Lastly, we have the Heroes’ Path. So you have the Death Jester, Shadowseer and Solitaire, but they can’t join units, cannot join other characters, but gain Infiltrate, Shrouded and Stealth. This is what you take on top of the Masque detachment, giving you a Solitare with Infiltrate, Shrouded and Stealth to increase his survivability while he makes his way to exposed enemy units. The Deathjester needs to go into one of the empty Starweavers before he dies from Ignore Cover, and the poor Shadowseer needs to be kept back, kept cheap, and hopefully you can roll something good on Telepathy. Why Telepathy? You will at least be able to Witchfire from a Starweaver instead of having a useless Primaris because he can’t join units. Plus, Telepathy just has better support spells since the ones you really want (Shrouding, Invis) are both Blessings. Remember, stay away from the leadership bombing bullshit. It’s a points trap, especially when you consider that the formation itself is already 265 points at its base.
Just for perspective, you know what I think 265 points for 3 guys can buy you instead? Maybe +4 Venoms/Raiders in a RSR detachment, 2 Ravagers, 2 Razorwings, another full stock gunboat + more with blasters, 2 half-stock gunboats with blasters, a gunboat plus a WWP Archon, a Wraithknight, a unit of Fire Dragons in a WS, an almost full squad of Dire Avengers in WS, the list goes on and on. While some of you might be getting irritated by my constant comparisons, I think it’s much needed when it comes to competitive choices.
When it comes to synergy, you have to consider the points investment that you’re going to commit to the army. If you take the suggested Masque detachment, you’re paying 715 points (3 Troupes in Starweavers, 2 empty Starweavers, 1 Voidweaver) for 33 S6 Shrukien Cannon shots from 6 AV10 Open-top vehicles with 2 HP a piece. The Harlequins themselves are not really going to do anything except for hiding in cover, out of line of sight and play the scoring game. Not being a normal force org means you can’t load up on Starweavers and you’re limited with how many you can take for Troop and Fast choices.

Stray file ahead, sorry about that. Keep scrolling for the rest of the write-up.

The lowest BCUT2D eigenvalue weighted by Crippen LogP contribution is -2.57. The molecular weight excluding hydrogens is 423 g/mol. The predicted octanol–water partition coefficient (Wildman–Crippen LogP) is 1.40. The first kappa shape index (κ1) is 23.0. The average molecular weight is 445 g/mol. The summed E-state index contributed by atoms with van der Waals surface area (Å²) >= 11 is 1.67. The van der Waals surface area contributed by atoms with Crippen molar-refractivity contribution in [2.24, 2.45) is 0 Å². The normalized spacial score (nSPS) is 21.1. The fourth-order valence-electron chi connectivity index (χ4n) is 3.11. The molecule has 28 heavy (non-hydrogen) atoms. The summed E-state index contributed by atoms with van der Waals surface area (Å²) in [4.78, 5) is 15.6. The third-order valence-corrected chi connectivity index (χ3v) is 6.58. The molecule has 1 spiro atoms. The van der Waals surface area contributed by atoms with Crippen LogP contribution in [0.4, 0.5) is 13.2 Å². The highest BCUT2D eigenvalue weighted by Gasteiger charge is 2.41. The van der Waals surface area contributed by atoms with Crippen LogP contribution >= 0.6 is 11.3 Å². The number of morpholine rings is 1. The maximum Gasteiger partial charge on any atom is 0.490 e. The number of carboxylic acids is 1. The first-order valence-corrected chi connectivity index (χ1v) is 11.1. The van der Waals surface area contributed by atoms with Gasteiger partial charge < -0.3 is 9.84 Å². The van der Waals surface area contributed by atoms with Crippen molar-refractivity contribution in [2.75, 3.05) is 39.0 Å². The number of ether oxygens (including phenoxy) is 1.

Like I said previously, the lack of list flexiblity is what’s limiting this codex, not the actual units themselves. Well, the Troupe tax is frustrating, but 165 points for 6 S6 shots is not bad. It’s just not as good as a unit of Dire Avengers in a Wave Serpent with Scatter Laser for 185. If both units inside are considered tax, you’re still spending money on a more accurate shooting platform, with greater damage, much more durability, and tactical flexibility due to Ignore Cover. Before you commit to this codex, and especially if you’re looking to pair either Harlequins or Eldar to your Dark Eldar, I think the choice for better allies is painfully obvious.
So that’s what I mean when I say the book is not really competitive. There are just better options out there with all things considered, especially if you’re looking to ally Harlequins with Eldar or Dark Eldar. Dark Eldar would rather have Eldar allies because of reliable psychic and shooting, and Eldar would rather have more of its own units because it has the capacity to do so. That makes the Harlequin codex the red-headed stepchild of the 3 Eldar choices sadly.
Play for the fluff, stay for the art, but keep these guys away from the tournament scene because there’s better options out there. For more Dark Eldar or Harlequin stuff, check out HERO’s Gaming Blog.